Photographs that were taken of Fagaloa Bay from the Fagaloa saddle at about 0830 hours, 23 May, show the waves advancing up the bay. The range of these waves is about 4 feet, their period about 3 minutes.
On returning to the Observatory, inquiries were made as to why the tsunami warnings had not been received earlier, or, in the case of HMOs first advisory message, not received at all.
The reply from the Regional Communications Officer at Nandi, Fiji, stated that Apia had been deleted from the list of addressees for whom Nandi was automatically responsible. The only reason HMOs 230447 Z was received was that the duty supervisor at Nandi had noticed a reference to Samoa in the information on estimated tsunami arrival times, and had on his own initiative relayed the message to Apia.
This was the first intimation received that Apia had, in fact, been deleted from the list of stations to which Nandi would automatically reoriginate tsunami alerts. It was obvious that the matter needed clarification, since seismo dummies (the testing procedure for tsunami alerts) had been received in the normal way at Apia as recently as April and flay, 1960. In addition, Apia furnishes seismic data and tide-gage information by cable to the U. S. Coast and Geodetic Survey, and data on tsunamis are sent to Scripps Institution of Oceanography, San Diego, Calif. It was apparent that Apia was cooperating to the fullest possible extent with these institutions.
A message was dispatched to Honolulu Magnetic Observatory, with an information copy to Nandi, requesting clarification of the system, and also requesting that Apia be reinstated on the warning list. The U. S. Coast and Geodetic Survey replied that it was prepared to do so, and this has since been done.
SECOND CHILEAN TSUNAMI
On the morning of 25 May, the Director of Broadcasting advised that Radio Australias morning news had announced the occurrence of a second earthquake or series of earthquakes in Chile, again accompanied by tidal wave activity. The Observatorys Wood-Anderson seismograph had recorded no major earthquake the previous night. Benioff seismograph records, however, showed a distant earthquake at about 90 degrees distance.
The average velocity of the previous Chilean tsunami was about 500 mph, and it was clear that this second tsunami, if generated at the origin time of approximately 0830 hours GMT, would arrive at Samoa at approximately 2100 hours GRIT; that is, 1000 hours local time, 25 May.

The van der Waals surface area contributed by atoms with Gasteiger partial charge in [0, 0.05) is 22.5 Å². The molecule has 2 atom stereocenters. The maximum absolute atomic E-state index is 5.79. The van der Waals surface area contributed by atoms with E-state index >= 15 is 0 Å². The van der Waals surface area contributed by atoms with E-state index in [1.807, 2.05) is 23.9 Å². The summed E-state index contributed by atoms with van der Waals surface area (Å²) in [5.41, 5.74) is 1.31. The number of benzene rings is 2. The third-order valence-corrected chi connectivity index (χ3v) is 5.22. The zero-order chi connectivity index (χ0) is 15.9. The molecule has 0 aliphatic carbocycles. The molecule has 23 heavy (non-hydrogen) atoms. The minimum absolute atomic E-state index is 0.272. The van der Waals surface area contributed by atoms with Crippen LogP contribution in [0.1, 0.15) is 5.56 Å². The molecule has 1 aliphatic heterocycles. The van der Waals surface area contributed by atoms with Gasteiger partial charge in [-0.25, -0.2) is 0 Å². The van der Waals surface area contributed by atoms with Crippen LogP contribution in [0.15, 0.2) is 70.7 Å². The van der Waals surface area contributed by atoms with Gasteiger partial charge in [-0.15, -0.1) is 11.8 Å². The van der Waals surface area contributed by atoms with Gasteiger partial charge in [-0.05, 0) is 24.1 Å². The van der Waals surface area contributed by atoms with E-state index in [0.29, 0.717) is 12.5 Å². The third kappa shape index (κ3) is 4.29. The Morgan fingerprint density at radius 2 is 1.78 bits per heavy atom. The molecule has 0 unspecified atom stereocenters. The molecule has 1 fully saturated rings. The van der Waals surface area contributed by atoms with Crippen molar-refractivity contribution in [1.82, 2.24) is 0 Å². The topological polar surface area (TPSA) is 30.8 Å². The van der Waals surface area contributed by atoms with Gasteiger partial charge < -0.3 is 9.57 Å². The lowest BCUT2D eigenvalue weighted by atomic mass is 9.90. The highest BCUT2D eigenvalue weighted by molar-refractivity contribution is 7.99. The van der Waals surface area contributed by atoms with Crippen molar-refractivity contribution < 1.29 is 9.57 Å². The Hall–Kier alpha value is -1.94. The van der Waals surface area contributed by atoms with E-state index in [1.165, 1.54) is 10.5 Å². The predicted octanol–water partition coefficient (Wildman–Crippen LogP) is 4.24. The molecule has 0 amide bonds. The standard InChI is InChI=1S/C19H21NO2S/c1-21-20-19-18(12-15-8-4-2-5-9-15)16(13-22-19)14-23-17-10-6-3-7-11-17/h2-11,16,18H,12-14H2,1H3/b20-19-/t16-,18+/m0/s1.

The Director of Broadcasting and the Secretary to the Government were advised of the situation, and 2AP announced that it was possible another tsunami would reach Samoa at about 1000 hours, if it had in fact been generated.
Pago Pago and Nandi were contacted; both stated that no warnings had been received.
Because there was so little concrete information available, 2AP was advised that the public should be warned to stay alert until 1300 hours local time.
At 1300 hours, information copies of HMOs initial warning and subsequent ETAs were relayed to Apia Radio by Nandi.
These messages confirmed the tsunami ETA for Samoa that had been calculated earlier, and it was apparent that the danger had passed for Samoa. The local broadcasting station, 2AP, was advised accordingly.
The Observatory tide-gage record was inspected, but no positive identification of the tsunami could be made because of oscillations from the first tsunami that were still in progress.
There were, however, no reports of renewed activity as a result of the second tsunami. It seemed certain that, if generated at all, it must have been much less prominent than the tsunami of 22 May.
TSUNAMI GENERATED BY FORESHOCK
It was reported (personal communication with Doak C. Cox) that a minor tsunami had been recorded at Hilo, Hawaii, some 33 hours before the main tsunami. This minor tsunami was supposedly generated by the first foreshock in Chile, at 1002 hours GMT on 21 May.
The Apia Observatory marigram showed a small-amplitude oscillation at approximately 1150 hours local time, and this motion was again apparent on the next low tide, with a period of about 20 minutes.
Float-well observations at the tide gage, however, confirmed the existence on the lagoon of an oscillation of period 15-20 minutes, which presumably resulted from a seiche existing on Apia Harbor.